Certain moments in history actually make us think about the world we live in today and feel great about it. Why? Because back in the days, epidemics broke through, some of them from nowhere and all of a sudden half of your country’s population was wiped out from existence.
Centuries ago, medicine was brought to it’s knees by fearsome epidemics and so was humanity. Luckily, technological improvements and advanced research in medicine have managed to eradicate some of them. But many still present a threat in some parts of the world. Here are 5 of the deadliest diseases in history:
Contamination with tuberculosis is due to a bacteria that spreads through the air. TB primarily attacks the lungs while causing other side effects, such as chest pains, night sweats and extreme coughing. It may be one of the “oldest” diseases on earth, as research on the DNA of an ancient Egyptian mummy revealed signs of tuberculosis.
This means thousands of years of continuous attacks on humanity. During the 19th century, one quarter of the adult population of Europe died because of this illness and by 1918 France was still haunted by tuberculosis with one in six deaths caused by it. Nowadays, TB is still affecting nearly 8 million people a year, but fortunately, it can be cured if found in time.
]The Bubonic Plague
It is considered to be the first pandemic on earth, that started in the 14th century. It reduced populations in half in some parts of the world like Europe and Asia, so there’s no wonder why this disease is also referred to as “the Black Death”.
Symptoms included fever, swollen lymph glands, cough, bloody sputum and heavy breathing. Even though the causes of this epidemic are still debatable today, advanced research in medicine have discovered a way to treat it in early stages in case it resurfaces.
The Smallpox epidemic
Starting as a simple variola virus, the smallpox epidemic was blown out of proportions during the 1500’s, when it cut down entire populations. When Europeans firstly debarked in North America in the 1600’s, the disease started to spread and it managed to wipe out 70 percent of the Native Americans. That means over 90 million people!
In Europe, 400,000 people per year were brought down by this illness until the 18th century, when a vaccine was finally created in 1796. Symptoms include high fevers, body aches and severe rash from the fluid-filled bumps that can leave scars on the body if scratched.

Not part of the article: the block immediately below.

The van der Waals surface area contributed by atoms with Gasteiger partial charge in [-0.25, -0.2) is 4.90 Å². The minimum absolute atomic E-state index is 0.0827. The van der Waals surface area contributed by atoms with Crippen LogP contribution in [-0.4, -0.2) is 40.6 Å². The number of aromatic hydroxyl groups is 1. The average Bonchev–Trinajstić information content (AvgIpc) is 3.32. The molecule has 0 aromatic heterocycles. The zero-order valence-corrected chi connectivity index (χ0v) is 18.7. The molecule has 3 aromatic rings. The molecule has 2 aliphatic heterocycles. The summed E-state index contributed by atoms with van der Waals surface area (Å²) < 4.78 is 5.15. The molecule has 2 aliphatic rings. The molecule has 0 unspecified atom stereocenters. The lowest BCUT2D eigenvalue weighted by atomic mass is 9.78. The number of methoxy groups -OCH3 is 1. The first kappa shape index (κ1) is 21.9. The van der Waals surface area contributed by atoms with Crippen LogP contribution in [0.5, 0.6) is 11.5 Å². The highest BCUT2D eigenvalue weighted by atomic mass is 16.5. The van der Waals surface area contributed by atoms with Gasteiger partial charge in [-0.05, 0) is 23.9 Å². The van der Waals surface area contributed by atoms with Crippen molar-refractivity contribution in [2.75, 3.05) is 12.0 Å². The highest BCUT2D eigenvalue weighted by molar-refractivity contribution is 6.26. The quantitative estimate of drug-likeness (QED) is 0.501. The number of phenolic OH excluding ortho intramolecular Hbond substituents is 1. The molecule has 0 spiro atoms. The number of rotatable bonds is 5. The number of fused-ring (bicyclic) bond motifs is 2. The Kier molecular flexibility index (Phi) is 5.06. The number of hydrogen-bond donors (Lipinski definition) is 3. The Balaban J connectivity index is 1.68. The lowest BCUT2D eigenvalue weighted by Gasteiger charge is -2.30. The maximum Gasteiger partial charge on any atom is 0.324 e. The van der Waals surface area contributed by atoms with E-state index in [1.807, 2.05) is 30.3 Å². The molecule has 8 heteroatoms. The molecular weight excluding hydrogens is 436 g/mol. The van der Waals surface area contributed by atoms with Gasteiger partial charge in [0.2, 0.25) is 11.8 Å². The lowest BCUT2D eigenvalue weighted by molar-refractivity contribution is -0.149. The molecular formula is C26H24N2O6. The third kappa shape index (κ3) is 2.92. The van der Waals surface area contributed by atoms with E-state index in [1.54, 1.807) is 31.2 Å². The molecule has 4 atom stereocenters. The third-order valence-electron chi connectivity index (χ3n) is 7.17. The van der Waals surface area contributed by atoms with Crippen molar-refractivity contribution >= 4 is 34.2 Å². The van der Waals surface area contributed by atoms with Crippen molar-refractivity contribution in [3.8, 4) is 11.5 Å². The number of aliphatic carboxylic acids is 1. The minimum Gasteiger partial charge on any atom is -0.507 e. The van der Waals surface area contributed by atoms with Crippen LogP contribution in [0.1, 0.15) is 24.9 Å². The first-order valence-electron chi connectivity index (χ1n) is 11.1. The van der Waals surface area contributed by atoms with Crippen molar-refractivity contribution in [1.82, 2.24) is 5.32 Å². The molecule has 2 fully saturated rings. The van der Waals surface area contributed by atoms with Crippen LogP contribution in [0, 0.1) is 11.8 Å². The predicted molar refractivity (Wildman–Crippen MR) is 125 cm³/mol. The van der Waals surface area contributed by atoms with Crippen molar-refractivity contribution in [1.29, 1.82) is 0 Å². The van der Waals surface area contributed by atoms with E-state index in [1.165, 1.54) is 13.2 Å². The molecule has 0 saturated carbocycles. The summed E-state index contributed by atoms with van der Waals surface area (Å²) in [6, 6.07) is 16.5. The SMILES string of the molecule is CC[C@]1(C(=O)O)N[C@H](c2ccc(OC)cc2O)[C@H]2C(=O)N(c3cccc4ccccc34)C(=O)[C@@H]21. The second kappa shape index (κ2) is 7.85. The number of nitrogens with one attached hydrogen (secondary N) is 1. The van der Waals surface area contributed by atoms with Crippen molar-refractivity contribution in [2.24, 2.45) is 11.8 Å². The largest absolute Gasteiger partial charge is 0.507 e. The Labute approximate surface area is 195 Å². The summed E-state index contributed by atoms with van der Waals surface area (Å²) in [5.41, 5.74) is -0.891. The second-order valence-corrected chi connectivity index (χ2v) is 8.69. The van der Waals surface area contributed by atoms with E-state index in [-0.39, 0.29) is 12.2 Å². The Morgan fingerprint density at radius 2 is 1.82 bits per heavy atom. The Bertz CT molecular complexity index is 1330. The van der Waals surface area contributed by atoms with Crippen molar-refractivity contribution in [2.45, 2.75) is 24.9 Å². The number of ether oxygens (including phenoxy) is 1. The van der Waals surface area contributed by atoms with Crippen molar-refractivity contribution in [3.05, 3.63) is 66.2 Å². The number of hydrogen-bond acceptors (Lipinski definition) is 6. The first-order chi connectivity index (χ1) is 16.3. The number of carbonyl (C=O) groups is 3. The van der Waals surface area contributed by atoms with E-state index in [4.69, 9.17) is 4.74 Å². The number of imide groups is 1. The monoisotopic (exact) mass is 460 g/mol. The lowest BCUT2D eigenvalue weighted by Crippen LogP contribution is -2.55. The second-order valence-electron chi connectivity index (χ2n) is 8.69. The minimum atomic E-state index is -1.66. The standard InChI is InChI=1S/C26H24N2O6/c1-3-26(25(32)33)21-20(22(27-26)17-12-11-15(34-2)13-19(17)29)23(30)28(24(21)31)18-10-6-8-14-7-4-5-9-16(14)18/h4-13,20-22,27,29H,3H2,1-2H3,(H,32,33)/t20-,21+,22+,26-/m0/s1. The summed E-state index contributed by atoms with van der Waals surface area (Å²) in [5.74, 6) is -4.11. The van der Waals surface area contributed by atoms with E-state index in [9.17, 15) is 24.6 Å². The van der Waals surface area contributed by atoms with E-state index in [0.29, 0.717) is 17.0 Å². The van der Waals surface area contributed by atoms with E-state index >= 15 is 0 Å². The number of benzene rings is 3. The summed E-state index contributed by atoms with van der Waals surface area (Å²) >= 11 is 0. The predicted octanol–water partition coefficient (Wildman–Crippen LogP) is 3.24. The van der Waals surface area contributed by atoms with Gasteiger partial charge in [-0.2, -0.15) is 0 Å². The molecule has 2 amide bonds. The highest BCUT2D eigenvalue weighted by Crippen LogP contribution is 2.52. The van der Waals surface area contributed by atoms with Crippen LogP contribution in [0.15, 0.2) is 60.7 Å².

Cholera strikes ruthlessly, even in present times and the symptoms are close to the ones experienced when having influenza, only worse. It can cause vomiting, diarrhea, cramping and serious dehydration. The latter eventually causes the death of those that don’t manage to keep themselves hydrated because their immune system is fighting the illness.
Cholera was a common disease in India for centuries, and it only started to affect the whole world in the 19th century. Researchers haven’t really found an antidote to this epidemic, as outbreaks are still occurring and are causing the death of 120,000 deaths a year and affecting another 3 to 5 million people.
The Spanish Flu
It is the name given to the great influenza epidemic of 1918 and it is known as one of the deadliest outbreaks humankind has ever experienced. During just one year, this virus managed to cause the deaths of 50 to 100 million people! The fact that it spread so quickly from country to country is not a coincidence. At that time, troops and soldiers were returning to their countries from different parts of the globe, as the WWII was ending. Even though the symptoms of this disease relate to those of a normal flu, complications that caused excessive fluid buildup in the lungs finally caused the death of those contaminated.